Health News Review

Earlier this week I praised one New York Times blog piece. But I have a quite different reaction to another I just read.

The Times’ “Well” blog published a piece, For Fitness, Push Yourself.“  It was about tips for you.

The column fits in among other recent personal health postings on the blog on:

  • heart monitoring for stroke patients
  • aspirin may cut pancreatic cancer risk
  • putting us all at risk for measles
  • vitamin D screening

All of these topics were specifically about human health and wellness.

But the fitness piece – as explained, appropriately, in the second sentence – was about a study in mice.  The very next sentence made the huge – and I would argue, unwarranted – leap to people – “that to realize the greatest benefits from workouts, we probably need to push ourselves.”

If you’re interested in the research in question – “catecholamines and their relationship with a protein found in both mice and people that is genetically activated during stress” – you can read the blog post.

What I am commenting on is the placement of a basic science piece – limited to animal research at this point – in the midst of a “Well” blog clearly focused on human health, as evidenced by past editorial patterns.

Why does this matter?

Because we flood the American public with “health” news every day.  And the overload may very well cause confusion and disorientation about what’s important in health and wellness in our everyday lives.  A mouse study to confirm this is underway.

The Well blog fitness piece ends with these direct statements about human implications from one of the researchers.  (There is no independent perspective in the piece.)

What this finding means, Dr. Conkright said, is that “there is some truth to that idea of ‘no pain, no gain.’”  …

The study also underscores the importance of periodically reassessing the intensity of your workouts, Dr. Conkright said, if you wish to continually improve your fitness. Once a routine is familiar, your sympathetic nervous system grows blasé, he said, holds back adrenaline and doesn’t alert the CRTC2 proteins, and few additional adaptations occur.

The good news is that “intensity is a completely relative concept,” Dr. Conkright said. If you are out of shape, an intense workout could be a brisk walk around the block. For a marathon runner, it would involve more sweat.

“But the point is to get out of your body’s comfort zone,” Dr. Conkright, “because it does look like there are unique consequences when you do.”

I added the bold, underlined emphasis But maybe I didn’t need to do that.  When you read some of the online comments left by readers of the Well blog, you’ll see that many readers question the story as well. Examples:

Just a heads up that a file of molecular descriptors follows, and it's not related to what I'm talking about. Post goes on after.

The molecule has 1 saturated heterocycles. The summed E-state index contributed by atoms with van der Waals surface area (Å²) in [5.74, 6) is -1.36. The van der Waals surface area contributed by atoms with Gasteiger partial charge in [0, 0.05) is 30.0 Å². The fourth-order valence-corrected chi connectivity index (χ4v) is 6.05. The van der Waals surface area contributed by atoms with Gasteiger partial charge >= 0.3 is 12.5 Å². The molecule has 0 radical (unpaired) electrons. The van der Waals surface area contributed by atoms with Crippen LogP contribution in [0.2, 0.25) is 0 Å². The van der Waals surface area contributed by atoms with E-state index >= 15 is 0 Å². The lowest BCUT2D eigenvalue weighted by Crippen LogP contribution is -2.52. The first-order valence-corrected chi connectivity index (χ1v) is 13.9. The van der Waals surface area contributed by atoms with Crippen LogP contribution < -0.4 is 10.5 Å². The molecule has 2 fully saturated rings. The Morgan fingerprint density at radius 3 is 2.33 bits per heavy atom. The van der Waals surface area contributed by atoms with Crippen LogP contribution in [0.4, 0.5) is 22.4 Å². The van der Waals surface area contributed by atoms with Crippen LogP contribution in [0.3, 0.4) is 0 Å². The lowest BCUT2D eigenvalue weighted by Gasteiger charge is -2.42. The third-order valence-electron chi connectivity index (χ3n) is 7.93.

• “Mice??? Ridiculous test subject. Don’t apply these results to humans.”
  • “How intense was the mouse workout!”
  • “While fascinating, the real world application of such a finding is problematic.”
  • “No doubt the molecular pathway is of interest as science, but for those interested in practical training the basic principle is simple and well known.”
  • “One more study reiterating what all people who work out regularly already know. The parade of official confusion over common knowledge continues. Meanwhile expect this headline: Does Eating Less Helps You Lose Weight? Great Scientists Debate!”
  • “the gap between these research findings and the headline and the “moral” of the story is so illustrative of how poorly people understand science and how it is misused. Mice are genetically modified for a test that is designed to prove a theory that the researchers had about the effect of a certain enzyme that is produced more during intense exercise than regular exercise. As a result of that genetic modification, the mice had certain effects that sound good…more endurance, “tighter larger muscles” and “far more efficient at releasing fat.” So the holes are: 1) These are mice; 2) they are genetically modified to simulate what happens when the enzymes are released; 3) there is no assessment of other effects of this modification (organ issues, growth issues, stress related damage etc). As far as the translation to the moral (the importance of reassessing the intensity of your workouts), there is simply no connection. There are lots of reasons to continue moderate workouts and not to drive the body into stress including all kinds of effects of stress, joint damage, etc. It is interesting foundational research, but it really has no bearing on how to stay healthy.”

In conclusion, don’t get me wrong.  This is not an anti-basic science or an anti-animal research rant.  It’s an observation about journalism.

We’re losing people, drowning them in a sea of questionable or downright useless health information.

When you slap a basic science story onto a “Well” blog and allow researchers to make huge leaps about what it means for people – using definitive-sounding statements without any independent perspective vetting these claims, I think you’re adding to the cacophony of confusion.

While I’m at it, I could make another similar observation about a Time.com “Health” page column, “These Goosebump Sensors Can Read Your Emotions.”  It’s based on very preliminary work published in the journal Applied Physics Letters.

Addendum on June 30:  Here’s another example.  Boston.com, on its Health page, posted “New Method by Mass. General Researchers Keeps Organs Alive Outside Body Longer.” That’s rat organs.  12 rats.  That is so far from a consumer “Health” story, it might just as well have been posted on a Sports page.

If news organizations are going to start scouring journals like Applied Physics Letters, put it on your Science page, not on your Health page.  And if you don’t have a Science page anymore, resurrect one.

In case you missed it, I posted recently about the BMJ editor’s column, “How predictive and productive is animal research?

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